I recently got a lot of responses about my use of a pinhole camera as a lab to introduce functions and curve fitting during Unit 0, Scientific Reasoning in modeling instruction.
Here’s my original post:
As another introductory lab for the scientific reasoning unit, I made some pinhole cameras from two boxes that could telescope inside each other so students could adjust the distance from screen to the hole. Students think the camera is cool, so it’s a memorable lab, you can get linear, inverse, squared and inverse square curves from the data, depending on how far you want to go with it, and the meaning of the trends relates to directly observable sizes of the object or the image. To get the squared fits, you find the area of the image by box counting, which reviewed the concept of area. All of this proved very useful later in the year, as they actually remembered the lab, and could think about whether sizes were increasing or decreasing to help recall the association between graph shape, equation and meaning.
I used the circle lab as a follow-up, and I still like it, but the students just don’t tend to remember it as well. Other labs such as the pendulum or a bouncing ball are memorable, but the relationships are more abstract and the students don’t seem to hold on to the visual picture of them as long, so they weren’t as good of a recall aid.
And here are more details:
Building Plans: I built the cameras out of black foam core I got at the office supply store.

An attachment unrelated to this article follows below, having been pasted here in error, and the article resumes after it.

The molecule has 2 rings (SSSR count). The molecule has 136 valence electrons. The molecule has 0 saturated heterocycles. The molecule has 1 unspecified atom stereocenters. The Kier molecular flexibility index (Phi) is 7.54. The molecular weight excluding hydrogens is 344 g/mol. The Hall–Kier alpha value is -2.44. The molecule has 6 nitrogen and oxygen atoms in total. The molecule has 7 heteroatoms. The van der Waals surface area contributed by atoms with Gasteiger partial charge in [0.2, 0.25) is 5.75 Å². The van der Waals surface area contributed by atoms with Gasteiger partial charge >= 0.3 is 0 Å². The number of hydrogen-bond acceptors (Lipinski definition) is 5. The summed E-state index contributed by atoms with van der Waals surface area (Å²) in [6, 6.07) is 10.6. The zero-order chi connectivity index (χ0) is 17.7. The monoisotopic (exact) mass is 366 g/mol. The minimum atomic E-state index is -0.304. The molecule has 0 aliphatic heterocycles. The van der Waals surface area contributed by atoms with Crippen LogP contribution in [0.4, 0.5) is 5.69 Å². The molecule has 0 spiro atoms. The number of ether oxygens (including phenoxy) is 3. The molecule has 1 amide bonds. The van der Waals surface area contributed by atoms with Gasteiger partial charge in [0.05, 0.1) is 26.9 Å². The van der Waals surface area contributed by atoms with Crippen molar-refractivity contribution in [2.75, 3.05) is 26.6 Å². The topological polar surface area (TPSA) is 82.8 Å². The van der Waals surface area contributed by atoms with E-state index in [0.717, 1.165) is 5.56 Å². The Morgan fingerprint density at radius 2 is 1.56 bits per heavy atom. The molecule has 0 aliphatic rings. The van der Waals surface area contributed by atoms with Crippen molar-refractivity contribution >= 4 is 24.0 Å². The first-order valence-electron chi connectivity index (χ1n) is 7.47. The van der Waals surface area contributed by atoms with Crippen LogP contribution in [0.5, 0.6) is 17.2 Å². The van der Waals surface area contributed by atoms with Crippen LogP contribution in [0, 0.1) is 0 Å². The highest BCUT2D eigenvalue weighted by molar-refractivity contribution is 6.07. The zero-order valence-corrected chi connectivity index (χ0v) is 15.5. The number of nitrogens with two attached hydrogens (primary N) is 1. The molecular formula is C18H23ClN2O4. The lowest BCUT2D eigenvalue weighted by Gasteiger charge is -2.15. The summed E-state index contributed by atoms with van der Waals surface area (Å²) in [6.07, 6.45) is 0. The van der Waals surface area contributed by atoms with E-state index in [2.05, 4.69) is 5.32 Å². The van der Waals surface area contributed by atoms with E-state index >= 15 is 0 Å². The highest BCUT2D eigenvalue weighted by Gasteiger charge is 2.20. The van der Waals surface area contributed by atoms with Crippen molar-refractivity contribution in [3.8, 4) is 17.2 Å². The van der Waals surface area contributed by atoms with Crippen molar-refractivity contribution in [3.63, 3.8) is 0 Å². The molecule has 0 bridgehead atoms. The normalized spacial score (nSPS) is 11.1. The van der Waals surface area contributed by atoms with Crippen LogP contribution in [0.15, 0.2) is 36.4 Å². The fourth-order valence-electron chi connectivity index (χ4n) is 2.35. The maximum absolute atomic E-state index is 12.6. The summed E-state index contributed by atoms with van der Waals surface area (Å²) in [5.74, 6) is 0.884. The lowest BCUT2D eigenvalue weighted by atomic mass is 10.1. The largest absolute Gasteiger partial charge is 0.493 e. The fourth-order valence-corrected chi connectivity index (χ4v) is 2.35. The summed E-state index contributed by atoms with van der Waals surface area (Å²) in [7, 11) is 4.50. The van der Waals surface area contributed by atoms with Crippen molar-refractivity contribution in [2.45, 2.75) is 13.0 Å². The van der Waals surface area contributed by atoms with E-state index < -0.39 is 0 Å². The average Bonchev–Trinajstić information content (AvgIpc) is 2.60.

black foam core 30”x40”
L = 57cm
W = 19cm
w = 17cm
With a box cutter, cut all the way through to separate the outer and inner boxes. Score the other lines leaving the bottom paper/cardboard surface in place to hold it together. Bend and tape to form a box. I taped all of the edges for extra support, even though I left one layer of paper on most of them.
For the screen, I used 1/4” ruled vellum from Dick Blick.
Here are some photographs of a camera already cut out and ready to fold, and then completed.
For an image, I projected a cartoon of an elephant onto the screen at the front of my room and turned out the room lights. Everyone pointed their camera at the same object. Having the object on a screen and the image on another screen created some confusingly redundant language, so when I do it again, I’ll use an actual object outlined with lights. Maybe I’ll use a string of white LED Christmas lights and let the students tape it to a whiteboard in the shape of an animal of their choice. I want the object to be some irregular shape, though, so that it is easiest to get the area by counting boxes instead of calculating.
Update August 2017 – Light bulb for object, cheaper and better screen
We just got done with this lab this year. Thanks to my colleague, Rachel Atay, we made some improvements to the screen and decided on a bare light bulb for the object and it worked well. Any incandescent or LED bulb that was bright enough worked fine, so long as it was frosted and bulb shaped so that it made an irregular shape on the screen. We ordered some of these sockets, which plugged right into a power strip at each lab station – inexpensive and easy.
For screens, we got some tracing paper at Staples and traced a cm grid onto it. It is thinner than the velum we were using before so the image is brighter, the grid lines are darker, and they are more closely spaced. This all made it easier for the students to take good data, and the tracing paper was available locally and a lot less expensive.
Here is a whiteboard with results from one student group. Note the independent variable and dependent variable and resulting graph shape and equation for each experiment. I did not try to combine the results into a single equation or derive it using similar triangles and ray tracing, as my objective was just to introduce and practice experimental design (identifying the IVs and DVs in the pre-lab discussion), data-taking and curve fitting.
Here is some sample data from another student group and their graphs from Desmos.